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August 09, 2008

Q & A - Teaching small Business English classes

Hello Readers,

If you've ever taught small classes, Business English or otherwise, you might have encountered a similar problem as this one:

Dear ESL Lesson Plan,

I have a small Business English class that is particularly difficult to plan for (two young women & their older boss who is one of the CEO's of their company). There is one young woman who comes regularly but the other two students are inconsistent. There are activities that I want to do with the students, but...

...either only the one woman attends or only one other shows & isn't familiar with the material we've been covering. We have a book & we us it, but it is rather dull for them because it only provides vocabulary for their particular area (finance), therefore it takes up only a small portion of the lesson. These people are highly advanced & need creative things to keep them motivated & energetic. I cannot play games with them every time as it is inappropriate for their level in their company, though I have found that they enjoy them once in a while.

These are good students (though homework is out of the question), fun, intelligent, etc. They crave structure but I am unsure how to give it to them & often feel that the class is floundering. If you have any suggestions, I'd be more than ecstatic to try them out (as appropriate).

Laura

Hi Laura,

Teaching small groups of students - whether it's Business English or general English - is often a challenging task. Whatever type of class you are teaching, it's good to do some kind of needs analysis with the class before you start, so that you can focus on particular areas of Business English. I often found that what my Business Students actually wanted and needed to learn, in addition to special terminology, was simply conversational skills. Once that need was identified, it was much easier to plan lessons.

For more information about needs analysis, follow this link: http://www.esl-lesson-plan.com/archives/2007/03/teacher_development_needs_analysis.php#more.

Once you have identified different areas to work on with each student individually and with the class collectively, then you might want to consider expanding your resources. One single coursebook is seldom enough for a Business English class.

Here are a few ideas for your lesson plans:

* news of the day (The Financial Times and The Economist are two magazines you might want to consider using): choose an article or an excerpt of one to discuss in the class.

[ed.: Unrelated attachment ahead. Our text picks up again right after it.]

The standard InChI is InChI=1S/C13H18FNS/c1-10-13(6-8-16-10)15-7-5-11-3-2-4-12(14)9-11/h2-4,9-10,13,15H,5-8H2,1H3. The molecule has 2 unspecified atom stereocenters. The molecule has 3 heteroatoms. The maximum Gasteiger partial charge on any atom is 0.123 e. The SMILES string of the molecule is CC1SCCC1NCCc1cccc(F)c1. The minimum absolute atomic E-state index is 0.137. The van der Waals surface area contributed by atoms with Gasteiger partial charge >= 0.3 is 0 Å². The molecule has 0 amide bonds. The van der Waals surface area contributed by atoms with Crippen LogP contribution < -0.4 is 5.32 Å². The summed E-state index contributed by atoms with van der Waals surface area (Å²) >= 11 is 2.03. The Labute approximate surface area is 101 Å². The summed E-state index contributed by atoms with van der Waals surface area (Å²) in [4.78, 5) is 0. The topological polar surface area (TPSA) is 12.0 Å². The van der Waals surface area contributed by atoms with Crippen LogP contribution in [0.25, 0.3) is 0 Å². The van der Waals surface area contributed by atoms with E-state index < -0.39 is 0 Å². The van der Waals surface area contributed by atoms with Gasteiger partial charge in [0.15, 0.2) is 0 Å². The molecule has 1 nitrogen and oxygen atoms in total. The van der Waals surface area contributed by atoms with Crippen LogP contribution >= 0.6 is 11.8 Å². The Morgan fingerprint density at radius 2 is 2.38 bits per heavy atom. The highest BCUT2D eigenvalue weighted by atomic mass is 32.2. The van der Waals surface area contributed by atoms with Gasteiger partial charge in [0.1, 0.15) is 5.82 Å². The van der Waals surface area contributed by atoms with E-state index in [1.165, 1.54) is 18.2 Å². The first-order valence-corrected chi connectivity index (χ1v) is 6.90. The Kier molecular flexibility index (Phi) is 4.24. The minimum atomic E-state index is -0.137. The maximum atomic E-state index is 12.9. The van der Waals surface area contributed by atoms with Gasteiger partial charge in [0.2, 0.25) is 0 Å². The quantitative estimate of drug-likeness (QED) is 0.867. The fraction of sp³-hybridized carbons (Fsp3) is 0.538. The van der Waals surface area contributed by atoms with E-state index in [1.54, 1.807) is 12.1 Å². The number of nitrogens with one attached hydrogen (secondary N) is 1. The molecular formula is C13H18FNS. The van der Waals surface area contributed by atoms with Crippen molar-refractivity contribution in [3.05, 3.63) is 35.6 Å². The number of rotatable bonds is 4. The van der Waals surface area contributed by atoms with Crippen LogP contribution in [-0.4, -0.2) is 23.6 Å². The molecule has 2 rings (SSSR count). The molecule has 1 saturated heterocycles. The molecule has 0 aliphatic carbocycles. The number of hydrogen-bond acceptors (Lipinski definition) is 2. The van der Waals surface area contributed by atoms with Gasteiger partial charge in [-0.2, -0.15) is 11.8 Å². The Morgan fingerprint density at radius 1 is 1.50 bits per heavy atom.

* short presentations: have students report on an interesting new article related to their area of Business at the beginning of each class; encourage the other students to take notes on the presentation and to ask questions about the articles at the end of the presentation
* learner diaries: if students do not have time for homework, give students five minutes at the end of each class to write in their diary; things to write about might include: what I learned today, new words, questions to ask the teacher; things to review, etc.
* e-mails: have students bring an authentic business e-mail that was written in English (if relevant) that was difficult for them to understand and/or respond to. Have students identify new words, useful phrases, and the structure of the e-mail; then have students write a response to the e-mail
* dictations: dictate a set of ten sentences to your students to write down at the beginning of each class; the source of the dictation could be an article that you want to use in the class, your coursebook, or a podcast/videocast (see www.ft.com for business-related interviews)

Here are a few books that use authentic news articles in each lesson:
1. Market Leader (uses articles from The Financial Times): http://www.market-leader.net/
2. Intelligent Business (uses articles from the Economist): http://www.pearsonlongman.com/intelligent_business/

Check out this link for more useful Business English materials: http://www.esl-lesson-plan.com/archives/2007/04/q_and_a_business_english_textbook_recommendations.php#more

If you have any more tips for Laura, feel free to write your comments below.

Hope that helps!

Carol Rueckert
Writer, ESL Lesson Plan
E-mail: crueckert@eslemployment.com
Blog: www.esl-lesson-plan.com

"I hear, and I forget. I see, and I remember. I do, and I understand." - Chinese Proverb

*To read more ESL Questions and Answers, please click HERE!

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About the author of this entry:
Carol, a native English-speaker hailing from the small town of St. Joseph in Minnesota, USA, worked in China for more than 7 years. During that time, she worked at universities, private language schools, grade schools, international schools, and did private tutoring as well. Besides teaching, she also worked as a Head teacher, an Education Manager, and a Material Development Manager. In addition to working on this newsletter, she also writes a monthly column for Time Out Beijing, authors ESL textbooks for publishing houses in China, and is an Editor for Garnet Publishing in Reading, England. Carol holds a BA in Communications from the College of St. Benedict/ St. John's University, and a CELTA, and has just finished her MA TESOL course at Oxford Brookes University. Look for her posts on the ESL-Jobs-Forum discussion boards!


Posted by crueckert at August 9, 2008 10:40 AM

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